Zoo Kangaroo to Undergo Cutting-Edge Medical Procedure
Vickee Spicer - Wed 08:52 AM 01/30/2013
“Emerald”, a six-year-old red kangaroo, will be undergoing a cutting-edge new procedure in efforts to restore more function to her hock (hind leg).
A six-year-old kangaroo at Rolling Hills Zoo will undergo a cutting-edge new medical procedure in an effort to enhance her quality of life.
According to the zoo, "Emerald”, a six-year-old red kangaroo at Rolling Hills Zoo, will be undergoing a cutting-edge new procedure in efforts to restore more function to her hock (hind leg).
Rolling Hills Zoo veterinarian, Dr. Danelle Okeson, and Dr. Larry Snyder, a veterinarian from the University Bird and Small Animal Clinic in Topeka, will harvest adult stem cells from Emerald’s own adipose (fat) tissue. They will then process the fat to remove the stem cells, and then implant it into the injured joint.
Adult stem cells are found in the bone marrow, adipose tissue (fat), skin, liver, blood vessels, and neurons. Contrary to embryonic stem cells, there are no moral or ethical concerns in harvesting these cells, activating them, and reintroducing them back to the patient in areas where healing and regeneration is needed.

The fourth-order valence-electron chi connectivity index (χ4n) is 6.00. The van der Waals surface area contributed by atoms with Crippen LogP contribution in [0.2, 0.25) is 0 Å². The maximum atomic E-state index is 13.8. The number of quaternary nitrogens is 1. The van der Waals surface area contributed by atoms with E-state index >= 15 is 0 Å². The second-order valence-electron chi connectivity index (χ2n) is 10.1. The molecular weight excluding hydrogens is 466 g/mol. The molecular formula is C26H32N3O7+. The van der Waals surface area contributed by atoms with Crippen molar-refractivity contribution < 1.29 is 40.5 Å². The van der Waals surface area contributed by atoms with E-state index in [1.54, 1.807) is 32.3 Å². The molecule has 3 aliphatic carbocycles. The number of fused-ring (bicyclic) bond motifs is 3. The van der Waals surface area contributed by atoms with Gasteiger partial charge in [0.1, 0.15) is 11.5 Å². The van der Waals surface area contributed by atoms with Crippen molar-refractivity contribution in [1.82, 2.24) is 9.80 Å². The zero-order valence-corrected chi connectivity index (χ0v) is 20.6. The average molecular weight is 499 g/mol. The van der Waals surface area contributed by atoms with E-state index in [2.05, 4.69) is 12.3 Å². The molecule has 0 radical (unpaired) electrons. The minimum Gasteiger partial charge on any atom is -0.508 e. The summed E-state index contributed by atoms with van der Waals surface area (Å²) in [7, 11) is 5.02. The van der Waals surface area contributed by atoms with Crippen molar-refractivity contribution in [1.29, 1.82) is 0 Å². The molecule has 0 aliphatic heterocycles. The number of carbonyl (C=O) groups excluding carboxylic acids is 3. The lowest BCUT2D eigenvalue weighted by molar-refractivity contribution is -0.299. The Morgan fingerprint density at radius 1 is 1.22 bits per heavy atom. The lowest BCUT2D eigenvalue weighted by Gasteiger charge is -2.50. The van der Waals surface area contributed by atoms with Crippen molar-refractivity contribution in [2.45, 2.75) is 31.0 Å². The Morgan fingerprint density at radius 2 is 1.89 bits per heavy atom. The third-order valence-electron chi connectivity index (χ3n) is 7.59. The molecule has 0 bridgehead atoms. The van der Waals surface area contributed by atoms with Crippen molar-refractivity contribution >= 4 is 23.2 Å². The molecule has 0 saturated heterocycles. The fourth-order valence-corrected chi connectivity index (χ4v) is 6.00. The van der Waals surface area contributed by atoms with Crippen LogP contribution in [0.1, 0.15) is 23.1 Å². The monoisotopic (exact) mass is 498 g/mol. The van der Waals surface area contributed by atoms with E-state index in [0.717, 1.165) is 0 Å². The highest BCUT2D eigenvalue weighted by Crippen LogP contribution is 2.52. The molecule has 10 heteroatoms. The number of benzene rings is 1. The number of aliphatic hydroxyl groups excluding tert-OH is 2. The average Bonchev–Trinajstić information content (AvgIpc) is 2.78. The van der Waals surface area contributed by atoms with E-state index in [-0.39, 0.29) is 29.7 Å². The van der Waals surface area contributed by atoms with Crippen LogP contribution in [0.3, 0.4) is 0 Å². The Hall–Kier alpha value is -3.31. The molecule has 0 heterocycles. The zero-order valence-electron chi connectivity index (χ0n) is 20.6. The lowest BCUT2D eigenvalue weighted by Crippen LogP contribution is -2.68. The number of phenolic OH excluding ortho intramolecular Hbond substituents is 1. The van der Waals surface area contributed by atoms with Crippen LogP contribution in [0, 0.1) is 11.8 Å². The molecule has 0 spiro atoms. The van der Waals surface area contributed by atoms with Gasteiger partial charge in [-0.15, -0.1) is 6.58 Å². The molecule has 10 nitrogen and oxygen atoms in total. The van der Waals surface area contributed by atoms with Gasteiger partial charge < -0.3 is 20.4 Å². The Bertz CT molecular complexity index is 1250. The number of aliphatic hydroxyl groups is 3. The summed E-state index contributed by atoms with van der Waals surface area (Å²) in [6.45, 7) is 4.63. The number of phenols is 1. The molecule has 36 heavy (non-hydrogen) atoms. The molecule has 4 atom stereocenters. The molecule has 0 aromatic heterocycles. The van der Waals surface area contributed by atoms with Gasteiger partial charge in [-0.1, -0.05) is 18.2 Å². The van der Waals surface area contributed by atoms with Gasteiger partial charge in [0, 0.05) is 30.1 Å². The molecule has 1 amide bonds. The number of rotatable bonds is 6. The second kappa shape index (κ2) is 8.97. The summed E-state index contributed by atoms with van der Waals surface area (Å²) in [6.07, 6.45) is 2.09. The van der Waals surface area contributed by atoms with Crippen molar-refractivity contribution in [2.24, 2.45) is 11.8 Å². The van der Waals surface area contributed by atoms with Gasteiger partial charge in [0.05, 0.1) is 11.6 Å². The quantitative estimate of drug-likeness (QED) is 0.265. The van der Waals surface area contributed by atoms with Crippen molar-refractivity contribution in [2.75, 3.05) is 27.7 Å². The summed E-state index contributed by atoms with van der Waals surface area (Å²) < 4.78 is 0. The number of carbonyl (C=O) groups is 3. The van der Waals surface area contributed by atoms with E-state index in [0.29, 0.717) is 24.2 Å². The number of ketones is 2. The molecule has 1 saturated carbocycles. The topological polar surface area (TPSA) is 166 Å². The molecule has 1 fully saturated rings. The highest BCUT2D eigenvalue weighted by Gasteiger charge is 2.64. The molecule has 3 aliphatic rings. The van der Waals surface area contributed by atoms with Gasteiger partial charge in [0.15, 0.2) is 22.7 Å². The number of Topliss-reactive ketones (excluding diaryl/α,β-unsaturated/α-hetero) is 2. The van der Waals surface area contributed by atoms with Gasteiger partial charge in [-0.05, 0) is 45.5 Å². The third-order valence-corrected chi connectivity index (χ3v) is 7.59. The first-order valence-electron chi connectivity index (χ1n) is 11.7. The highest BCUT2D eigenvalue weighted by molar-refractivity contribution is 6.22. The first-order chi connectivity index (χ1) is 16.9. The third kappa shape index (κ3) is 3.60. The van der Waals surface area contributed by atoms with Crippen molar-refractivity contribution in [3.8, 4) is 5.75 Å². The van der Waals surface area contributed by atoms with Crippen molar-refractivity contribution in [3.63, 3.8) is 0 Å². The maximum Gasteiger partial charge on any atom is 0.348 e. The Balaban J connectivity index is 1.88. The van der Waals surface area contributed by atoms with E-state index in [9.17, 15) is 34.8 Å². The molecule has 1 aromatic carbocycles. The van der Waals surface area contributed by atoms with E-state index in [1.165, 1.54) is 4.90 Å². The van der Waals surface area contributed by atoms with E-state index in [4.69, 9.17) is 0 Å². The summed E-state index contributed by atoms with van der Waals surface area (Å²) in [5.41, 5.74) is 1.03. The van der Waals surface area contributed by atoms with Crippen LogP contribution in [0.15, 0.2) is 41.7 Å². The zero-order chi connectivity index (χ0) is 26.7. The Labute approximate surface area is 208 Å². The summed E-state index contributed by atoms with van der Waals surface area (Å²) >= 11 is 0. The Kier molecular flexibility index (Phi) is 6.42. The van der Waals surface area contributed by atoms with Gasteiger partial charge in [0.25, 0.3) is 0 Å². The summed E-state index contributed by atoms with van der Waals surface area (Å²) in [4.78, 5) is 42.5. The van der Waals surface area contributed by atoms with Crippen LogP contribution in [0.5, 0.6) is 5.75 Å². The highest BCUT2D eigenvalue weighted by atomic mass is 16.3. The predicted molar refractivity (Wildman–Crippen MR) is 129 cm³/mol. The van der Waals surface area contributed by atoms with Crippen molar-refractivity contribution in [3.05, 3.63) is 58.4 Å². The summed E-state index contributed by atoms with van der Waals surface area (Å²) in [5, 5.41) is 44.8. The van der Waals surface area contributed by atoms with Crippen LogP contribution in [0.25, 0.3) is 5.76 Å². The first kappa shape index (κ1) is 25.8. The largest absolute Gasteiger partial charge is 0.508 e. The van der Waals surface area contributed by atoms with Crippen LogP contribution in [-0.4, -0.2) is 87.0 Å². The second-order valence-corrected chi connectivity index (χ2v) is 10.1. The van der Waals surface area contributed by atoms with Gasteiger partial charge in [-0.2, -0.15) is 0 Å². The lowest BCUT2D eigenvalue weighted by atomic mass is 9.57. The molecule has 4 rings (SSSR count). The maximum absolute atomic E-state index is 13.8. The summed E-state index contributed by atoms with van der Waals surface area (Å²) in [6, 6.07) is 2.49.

Stem cell therapy is more commonly used for joint injuries, ligament and tendon damage, and fractured bones, in dogs, cats, and horses. This is the first time adipose stem cell therapy will be used at Rolling Hills Zoo (or anywhere) on a macropod, the family of animals that includes kangaroos, wallabies, tree-kangaroos, and several others native to Australia, New Guinea, and nearby islands.
“I have great confidence in this treatment, making Emeralds' quality of life much better”, says Dr. Snyder. “While this won’t return her hock back to "normal", we believe this will make her more comfortable and make the joint more functional, which is a good thing.” Also assisting in the procedure is Dr. Preston Hickman, a Wichita veterinarian with extensive experience in equine podiatry and sports medicine issues, who has used stem cell therapy on horses with excellent results.
Also in attendance for the procedure will be Dr. Jim Carpenter, from the Zoo and Exotic Animal Medicine Service of Kansas State University, College of Veterinary Medicine, who was integral in introducing Rolling Hills Zoo to Dr. Snyder’s work in adipose stem cell therapy.